iForest - Biogeosciences and Forestry


Soil bio-engineering for watershed management and disaster mitigation in Ecuador: a short-term species suitability test

F Preti   , A Petrone

iForest - Biogeosciences and Forestry, Volume 6, Issue 2, Pages 95-99 (2013)
doi: https://doi.org/10.3832/ifor0636-006
Published: Feb 07, 2013 - Copyright © 2013 SISEF

Technical Reports

This paper reports a soil bio-engineering technical assessment program conducted in the Santo Domingo, Ecuador region. Autochthonous plant species survivorship and vegetative growth was evaluated in a short-term palisade experimental regime. Among the four species evaluated, Brugmansia versicolor, Malvaviscus penduliflorus, and Trichanthera gigantea performed well, evidenced by > 70% survivorship, however Euphorbia cotinifolia exhibited increased mortality (59%). Significant differences and notable variability in terminal shoot length and stem diameter among species indicated further study is warranted in growth parameters.


Soil bio-engineering, Ecuador, Watershed Management, Disaster Mitigation

Authors’ address

F Preti
A Petrone
Ingegneria dei Biosistemi Agrari e Forestali, DEISTAF, University of Florence, I-50100 Florence (Italy)

Corresponding author


Preti F, Petrone A (2013). Soil bio-engineering for watershed management and disaster mitigation in Ecuador: a short-term species suitability test. iForest 6: 95-99. - doi: 10.3832/ifor0636-006

Academic Editor

Roberto Tognetti

Paper history

Received: Aug 08, 2012
Accepted: Oct 19, 2012

First online: Feb 07, 2013
Publication Date: Apr 02, 2013
Publication Time: 3.70 months

Breakdown by View Type

(Waiting for server response...)

Article Usage

Total Article Views: 48182
(from publication date up to now)

Breakdown by View Type
HTML Page Views: 40316
Abstract Page Views: 1984
PDF Downloads: 4439
Citation/Reference Downloads: 27
XML Downloads: 1416

Web Metrics
Days since publication: 4180
Overall contacts: 48182
Avg. contacts per week: 80.69

Article Citations

Article citations are based on data periodically collected from the Clarivate Web of Science web site
(last update: Feb 2023)

Total number of cites (since 2013): 6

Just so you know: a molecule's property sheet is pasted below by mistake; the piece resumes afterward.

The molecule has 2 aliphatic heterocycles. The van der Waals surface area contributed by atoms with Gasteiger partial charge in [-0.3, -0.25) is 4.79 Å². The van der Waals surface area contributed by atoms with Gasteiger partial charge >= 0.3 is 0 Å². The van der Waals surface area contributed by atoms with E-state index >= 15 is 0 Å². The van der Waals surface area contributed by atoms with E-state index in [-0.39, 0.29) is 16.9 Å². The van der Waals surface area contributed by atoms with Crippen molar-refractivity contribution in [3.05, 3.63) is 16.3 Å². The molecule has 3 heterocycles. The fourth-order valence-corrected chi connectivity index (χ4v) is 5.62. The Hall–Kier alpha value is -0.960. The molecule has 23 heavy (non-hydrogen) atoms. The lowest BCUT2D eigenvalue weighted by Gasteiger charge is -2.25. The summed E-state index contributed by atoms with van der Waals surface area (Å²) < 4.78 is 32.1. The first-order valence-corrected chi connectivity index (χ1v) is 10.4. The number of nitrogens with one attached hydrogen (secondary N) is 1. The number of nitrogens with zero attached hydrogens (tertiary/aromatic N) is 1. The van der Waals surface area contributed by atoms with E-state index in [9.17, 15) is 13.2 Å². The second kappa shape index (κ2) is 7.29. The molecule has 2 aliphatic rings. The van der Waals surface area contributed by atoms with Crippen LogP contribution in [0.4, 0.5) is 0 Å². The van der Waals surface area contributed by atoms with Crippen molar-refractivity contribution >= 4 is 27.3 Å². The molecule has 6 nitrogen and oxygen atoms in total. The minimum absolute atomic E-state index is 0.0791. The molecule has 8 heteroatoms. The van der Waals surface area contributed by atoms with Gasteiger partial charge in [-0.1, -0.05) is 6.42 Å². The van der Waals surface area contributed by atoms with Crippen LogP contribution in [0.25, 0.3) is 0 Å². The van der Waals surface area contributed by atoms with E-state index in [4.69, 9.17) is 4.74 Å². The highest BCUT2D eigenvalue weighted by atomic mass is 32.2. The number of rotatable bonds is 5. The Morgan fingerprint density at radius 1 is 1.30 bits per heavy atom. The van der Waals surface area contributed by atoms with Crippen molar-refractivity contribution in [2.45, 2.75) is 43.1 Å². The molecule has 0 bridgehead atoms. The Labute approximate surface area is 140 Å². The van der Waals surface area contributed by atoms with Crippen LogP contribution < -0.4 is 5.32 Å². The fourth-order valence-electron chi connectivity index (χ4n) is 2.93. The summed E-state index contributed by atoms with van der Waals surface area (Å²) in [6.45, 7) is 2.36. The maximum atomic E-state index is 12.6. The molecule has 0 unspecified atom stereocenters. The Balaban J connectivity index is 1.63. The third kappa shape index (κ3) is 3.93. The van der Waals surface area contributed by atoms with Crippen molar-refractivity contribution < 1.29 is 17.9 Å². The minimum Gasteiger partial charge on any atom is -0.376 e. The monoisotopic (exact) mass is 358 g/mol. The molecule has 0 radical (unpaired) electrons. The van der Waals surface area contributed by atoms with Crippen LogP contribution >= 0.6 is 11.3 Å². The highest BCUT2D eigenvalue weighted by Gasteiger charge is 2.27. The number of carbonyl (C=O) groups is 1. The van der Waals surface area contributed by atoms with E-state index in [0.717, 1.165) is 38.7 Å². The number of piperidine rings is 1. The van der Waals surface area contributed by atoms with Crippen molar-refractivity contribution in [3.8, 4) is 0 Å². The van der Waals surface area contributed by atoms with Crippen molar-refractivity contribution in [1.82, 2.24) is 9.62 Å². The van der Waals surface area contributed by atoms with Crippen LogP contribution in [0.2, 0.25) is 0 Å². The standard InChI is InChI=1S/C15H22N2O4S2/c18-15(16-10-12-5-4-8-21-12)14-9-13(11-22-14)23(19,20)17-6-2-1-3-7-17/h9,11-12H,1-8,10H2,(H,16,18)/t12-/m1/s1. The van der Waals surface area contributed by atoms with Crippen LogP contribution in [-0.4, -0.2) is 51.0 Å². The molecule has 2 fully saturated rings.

Average cites per year: 0.55


Publication Metrics

by Dimensions ©

Articles citing this article

List of the papers citing this article based on CrossRef Cited-by.

Acharya MS, Lammeranner W (2011)
How to select the appropriate techniques and suitable plant species for soil bio-engineering works? An application example from Nepal. Geophysical Research Abstracts, vol. 13, EGU2011-11381, EGU General Assembly.
Duryea ML, Dougherty PM (1991)
Forest regeneration manual. Series: Forestry Sciences 36: 440.
Evette A, Labonne S, Rey F, Liebault F, Jancke O, Girel J (2009)
History of bio-engineering techniques for rrosion control in rivers in Western Europe. Environmental Management 43: 972-984.
CrossRef | Gscholar
Florineth F (2004)
Stabilization of gullies with soil - bio-engineering methods in the Alps and in Nepal. In: “Gully erosion under global change” (Li Y, Poisen J, Valentin C eds). Sichuan Science and Technology Press, Chengdu, China, pp. 315-339.
Ghimire SK, Karki KK (2004)
Mitigation of soil erosion hazards through bio-engineering: a case study of Mid-Himalaya, Nepal. In: Proceedings of the “International Conference Eco-Engineering - The use of vegetation to improve slope stability’’, Thessaloniki (Greece) 2004.
Gray DH, Sotir RB (1996)
Biotechnical and soil bio-engineering slope stabilization. A practical guide for erosion control. John Wiley & Sons Inc., New York, USA, pp. 378.
Grissinger EH, Bowie AJ (1984)
Material and site controls of stream bank vegetation. Transactions of the ASAE 27: 1829-1835.
Lammeraner W, Rauch HP, Laaha G (2005)
Implementation and monitoring of soil bio-engineering measures at a landslide in the Middle Mountains of Nepal. Plant Soil 278: 159-170.
CrossRef | Gscholar
Miner YF, Villagran de Leon JC (2008)
Managing landslides in Guatemala, critical issues. In: Proocedings of “The first world landslide Forum”. United Nations University (Tokyo, Japan) 18-21 Nov 2008, Session 03, pp. 45-48.